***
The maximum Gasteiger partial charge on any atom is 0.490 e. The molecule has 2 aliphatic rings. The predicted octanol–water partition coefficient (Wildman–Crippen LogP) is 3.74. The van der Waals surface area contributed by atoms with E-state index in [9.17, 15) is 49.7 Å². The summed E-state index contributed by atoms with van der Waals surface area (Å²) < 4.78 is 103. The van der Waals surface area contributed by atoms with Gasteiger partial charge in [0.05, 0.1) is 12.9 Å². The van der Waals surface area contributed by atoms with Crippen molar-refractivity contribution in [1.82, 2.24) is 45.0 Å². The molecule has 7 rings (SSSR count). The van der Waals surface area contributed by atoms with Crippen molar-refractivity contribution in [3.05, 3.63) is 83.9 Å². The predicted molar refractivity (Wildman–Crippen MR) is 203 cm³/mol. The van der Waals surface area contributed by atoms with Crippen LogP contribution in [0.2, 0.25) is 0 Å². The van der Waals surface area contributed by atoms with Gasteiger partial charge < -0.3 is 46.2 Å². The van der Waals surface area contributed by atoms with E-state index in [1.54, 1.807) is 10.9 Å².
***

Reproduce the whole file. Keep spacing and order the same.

The maximum Gasteiger partial charge on any atom is 0.490 e. The molecule has 2 aliphatic rings. The predicted octanol–water partition coefficient (Wildman–Crippen LogP) is 3.74. The van der Waals surface area contributed by atoms with E-state index in [9.17, 15) is 49.7 Å². The summed E-state index contributed by atoms with van der Waals surface area (Å²) < 4.78 is 103. The van der Waals surface area contributed by atoms with Gasteiger partial charge in [0.05, 0.1) is 12.9 Å². The van der Waals surface area contributed by atoms with Crippen molar-refractivity contribution in [1.82, 2.24) is 45.0 Å². The molecule has 7 rings (SSSR count). The van der Waals surface area contributed by atoms with Crippen molar-refractivity contribution in [3.05, 3.63) is 83.9 Å². The predicted molar refractivity (Wildman–Crippen MR) is 203 cm³/mol. The van der Waals surface area contributed by atoms with Crippen LogP contribution in [0.2, 0.25) is 0 Å². The van der Waals surface area contributed by atoms with Gasteiger partial charge < -0.3 is 46.2 Å². The van der Waals surface area contributed by atoms with E-state index in [1.54, 1.807) is 10.9 Å².